Apple is asking publishers to hand over half of the subscription revenue they earn from the tech giant’s planned “Netflix for magazines,” The Wall
reported this week.
The iPhone maker doesn’t add enough value to media distribution to merit such onerous fees, and publishers should demand a better return on their
investments in original content.
Apple aims to add a paid tier to Apple News, its news aggregation app that currently provides a limited amount of free
content to readers. Apple is desperate to boost revenue and wean itself from an overdependence on the iPhone, whose sales dropped 15% during the key holiday season.
The tech giant last month provided a glimpse of Apple News
the first test version of iOS 12.2, the mobile operating system that runs iPhones and iPads. The iOS update mentions a “bundle subscription” several times, possibly indicating the tech
giant is planning a service that combines music, magazines and TV shows.
Publishers need to consider the risks and rewards of trying to reach the 85 million
people who use Apple News, which is available for free on 1.4 billion active devices including 900 million iPhones.
Publishers also need to avoid an overdependence on a powerful tech company like Apple for revenue, as last year's devastating experience with Facebook showed. The social media giant made
changes to its news feed to improve the user experience and triggered a massive drop in revenue and readership for many publishers that have since cut staff or gone out of business.
News now lets publishers keep 100% of the revenue from ads they sell in those free articles, but Apple requires publishers to sell the ads in a customized news format that’s different from
industry standards. Publishers also get to keep 70% of revenue from ads they don’t sell, the Journal reported.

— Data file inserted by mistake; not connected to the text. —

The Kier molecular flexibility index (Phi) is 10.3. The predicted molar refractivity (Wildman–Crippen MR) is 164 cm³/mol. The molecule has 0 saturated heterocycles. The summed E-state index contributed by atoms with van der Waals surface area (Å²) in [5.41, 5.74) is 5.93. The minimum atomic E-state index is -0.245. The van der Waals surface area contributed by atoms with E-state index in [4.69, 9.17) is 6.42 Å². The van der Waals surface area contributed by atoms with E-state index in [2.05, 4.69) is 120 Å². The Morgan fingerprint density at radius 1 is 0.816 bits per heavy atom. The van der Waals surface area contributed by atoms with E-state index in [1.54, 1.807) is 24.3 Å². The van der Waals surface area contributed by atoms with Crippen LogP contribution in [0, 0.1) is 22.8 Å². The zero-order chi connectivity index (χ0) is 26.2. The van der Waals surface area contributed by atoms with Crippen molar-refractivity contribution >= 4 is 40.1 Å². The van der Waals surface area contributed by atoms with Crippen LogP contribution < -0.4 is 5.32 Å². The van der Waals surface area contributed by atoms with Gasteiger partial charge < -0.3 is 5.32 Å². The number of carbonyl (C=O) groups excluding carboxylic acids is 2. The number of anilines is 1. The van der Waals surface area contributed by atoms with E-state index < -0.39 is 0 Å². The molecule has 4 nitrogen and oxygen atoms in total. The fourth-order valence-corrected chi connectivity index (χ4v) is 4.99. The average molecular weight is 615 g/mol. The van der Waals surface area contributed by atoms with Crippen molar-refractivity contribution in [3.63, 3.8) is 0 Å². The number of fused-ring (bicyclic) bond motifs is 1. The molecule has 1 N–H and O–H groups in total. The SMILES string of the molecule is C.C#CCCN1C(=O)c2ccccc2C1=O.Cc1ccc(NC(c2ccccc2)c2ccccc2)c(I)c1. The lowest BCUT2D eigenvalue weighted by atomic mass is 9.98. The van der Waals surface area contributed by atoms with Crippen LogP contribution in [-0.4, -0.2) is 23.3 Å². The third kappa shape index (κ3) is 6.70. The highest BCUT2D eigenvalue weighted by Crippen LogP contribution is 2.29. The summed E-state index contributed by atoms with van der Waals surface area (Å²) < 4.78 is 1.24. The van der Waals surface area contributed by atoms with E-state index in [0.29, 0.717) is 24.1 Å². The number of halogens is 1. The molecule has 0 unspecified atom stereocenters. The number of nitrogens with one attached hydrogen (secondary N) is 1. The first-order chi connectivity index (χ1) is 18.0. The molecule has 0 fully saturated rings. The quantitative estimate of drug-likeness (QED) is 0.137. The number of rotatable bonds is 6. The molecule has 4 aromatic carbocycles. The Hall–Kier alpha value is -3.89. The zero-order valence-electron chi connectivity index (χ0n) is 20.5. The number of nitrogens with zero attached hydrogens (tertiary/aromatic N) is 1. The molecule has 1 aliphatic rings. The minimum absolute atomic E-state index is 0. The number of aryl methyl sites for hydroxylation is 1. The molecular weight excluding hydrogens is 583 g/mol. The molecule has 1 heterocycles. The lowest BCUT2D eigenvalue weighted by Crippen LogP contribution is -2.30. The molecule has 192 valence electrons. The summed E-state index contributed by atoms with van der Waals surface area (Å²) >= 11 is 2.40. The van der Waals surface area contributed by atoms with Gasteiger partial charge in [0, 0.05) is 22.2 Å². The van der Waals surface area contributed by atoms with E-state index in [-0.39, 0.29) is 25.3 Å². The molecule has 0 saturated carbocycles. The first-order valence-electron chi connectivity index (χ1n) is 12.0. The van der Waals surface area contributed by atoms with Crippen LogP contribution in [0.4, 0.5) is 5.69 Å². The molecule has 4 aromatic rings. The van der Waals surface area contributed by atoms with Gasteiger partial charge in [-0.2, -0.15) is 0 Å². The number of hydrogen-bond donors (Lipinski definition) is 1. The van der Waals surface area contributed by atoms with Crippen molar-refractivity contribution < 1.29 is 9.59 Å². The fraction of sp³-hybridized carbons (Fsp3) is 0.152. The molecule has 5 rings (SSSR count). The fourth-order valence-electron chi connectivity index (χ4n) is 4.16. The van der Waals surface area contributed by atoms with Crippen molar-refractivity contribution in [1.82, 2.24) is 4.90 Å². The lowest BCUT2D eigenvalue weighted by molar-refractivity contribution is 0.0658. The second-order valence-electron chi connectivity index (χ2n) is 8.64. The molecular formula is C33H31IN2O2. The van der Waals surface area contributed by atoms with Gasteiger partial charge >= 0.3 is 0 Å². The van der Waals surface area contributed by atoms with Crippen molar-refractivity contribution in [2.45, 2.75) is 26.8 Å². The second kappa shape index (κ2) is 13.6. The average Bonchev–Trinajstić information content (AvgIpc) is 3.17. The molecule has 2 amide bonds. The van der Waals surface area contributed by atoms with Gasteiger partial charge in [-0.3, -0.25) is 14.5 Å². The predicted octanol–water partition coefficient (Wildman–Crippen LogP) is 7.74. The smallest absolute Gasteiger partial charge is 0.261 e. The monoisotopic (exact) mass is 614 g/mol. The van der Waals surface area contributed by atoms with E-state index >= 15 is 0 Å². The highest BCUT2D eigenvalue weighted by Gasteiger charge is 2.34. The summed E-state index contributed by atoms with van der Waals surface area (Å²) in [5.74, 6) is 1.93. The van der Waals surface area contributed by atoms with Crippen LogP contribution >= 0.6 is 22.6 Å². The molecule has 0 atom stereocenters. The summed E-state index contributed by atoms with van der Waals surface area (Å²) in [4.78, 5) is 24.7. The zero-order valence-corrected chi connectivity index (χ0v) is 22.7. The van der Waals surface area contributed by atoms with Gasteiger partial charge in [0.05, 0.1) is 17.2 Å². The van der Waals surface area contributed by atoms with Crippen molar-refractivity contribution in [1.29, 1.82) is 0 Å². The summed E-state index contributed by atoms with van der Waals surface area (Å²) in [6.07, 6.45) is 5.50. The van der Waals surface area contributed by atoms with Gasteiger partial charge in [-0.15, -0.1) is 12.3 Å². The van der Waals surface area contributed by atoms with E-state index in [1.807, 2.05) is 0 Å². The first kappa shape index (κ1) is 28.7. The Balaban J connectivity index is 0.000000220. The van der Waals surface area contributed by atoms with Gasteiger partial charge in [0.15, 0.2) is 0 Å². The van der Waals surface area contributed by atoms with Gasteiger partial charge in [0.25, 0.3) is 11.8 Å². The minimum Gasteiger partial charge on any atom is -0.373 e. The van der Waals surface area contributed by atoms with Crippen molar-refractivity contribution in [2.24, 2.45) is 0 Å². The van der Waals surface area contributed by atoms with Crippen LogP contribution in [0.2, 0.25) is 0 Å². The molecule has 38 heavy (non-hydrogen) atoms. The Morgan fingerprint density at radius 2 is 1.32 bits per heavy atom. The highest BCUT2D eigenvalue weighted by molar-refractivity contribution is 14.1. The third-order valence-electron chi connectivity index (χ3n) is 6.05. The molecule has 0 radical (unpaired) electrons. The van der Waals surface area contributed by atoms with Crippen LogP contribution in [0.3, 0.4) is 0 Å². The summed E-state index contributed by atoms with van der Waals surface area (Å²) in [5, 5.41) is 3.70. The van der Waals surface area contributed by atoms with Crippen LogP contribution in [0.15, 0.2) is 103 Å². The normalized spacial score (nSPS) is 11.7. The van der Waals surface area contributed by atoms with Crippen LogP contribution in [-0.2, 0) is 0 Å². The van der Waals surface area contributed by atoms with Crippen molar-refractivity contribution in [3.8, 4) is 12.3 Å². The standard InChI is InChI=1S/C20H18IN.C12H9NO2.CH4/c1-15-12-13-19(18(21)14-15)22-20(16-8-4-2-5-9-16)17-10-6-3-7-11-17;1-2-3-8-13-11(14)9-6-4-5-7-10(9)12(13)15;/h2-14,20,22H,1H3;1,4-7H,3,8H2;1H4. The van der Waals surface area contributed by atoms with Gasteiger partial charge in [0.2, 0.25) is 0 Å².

That incremental revenue is
certainly appealing, but publishers need to avoid cannibalizing subscription revenue from other sources. After taking its 50% cut, Apple would pool the remaining revenue and distribute it among
publishers based on the amount of time users spend with their articles, the Journal reported.
That revenue scheme doesn’t sound promising,
especially for publishers that can command higher subscription prices by charging readers directly. Publishers that go direct also get key data about their readers to underpin their marketing
programs. It’s not clear that Apple is willing to share its user data with publishers, given its past statements on preserving customer privacy.
The Financial Times has twice balked at Apple’s data-sharing policies, and still isn’t available on Apple News.
financial newspaper in 2017 created a new mobile app for Apple devices in the United States and the United Kingdom, and devised a way to get around the App Store’s fee structure. The FT
made new readers pay for a subscription on its website, then use their login information to access the app.
Streaming media pioneer Netflix worked out a way
to avoid paying subscription fees to Apple’s App Store, which takes a 30% cut of any initial download fees and 15% of subscription revenue after one year.
Netflix last month stopped letting new users pay for subscriptions in its iOS app, which will save the company from paying Apple millions of dollars. Instead, new sign-ups need to pay for
a subscription at the Netflix website and then log into the iPhone app.
Netflix may end up creating a free service that is ad-supported and resembles
traditional TV, but that depends on the market dynamics of the streaming media industry. As the millions of subscribers to Netflix and premium cable channels demonstrate, many viewer are willing to
pay a subscription fee for an ad-free experience.
Other publishers may decide that the FT and Netflix’s approach is the best way to collect
100% of subscription revenue, gather more data about their audiences and sell ads.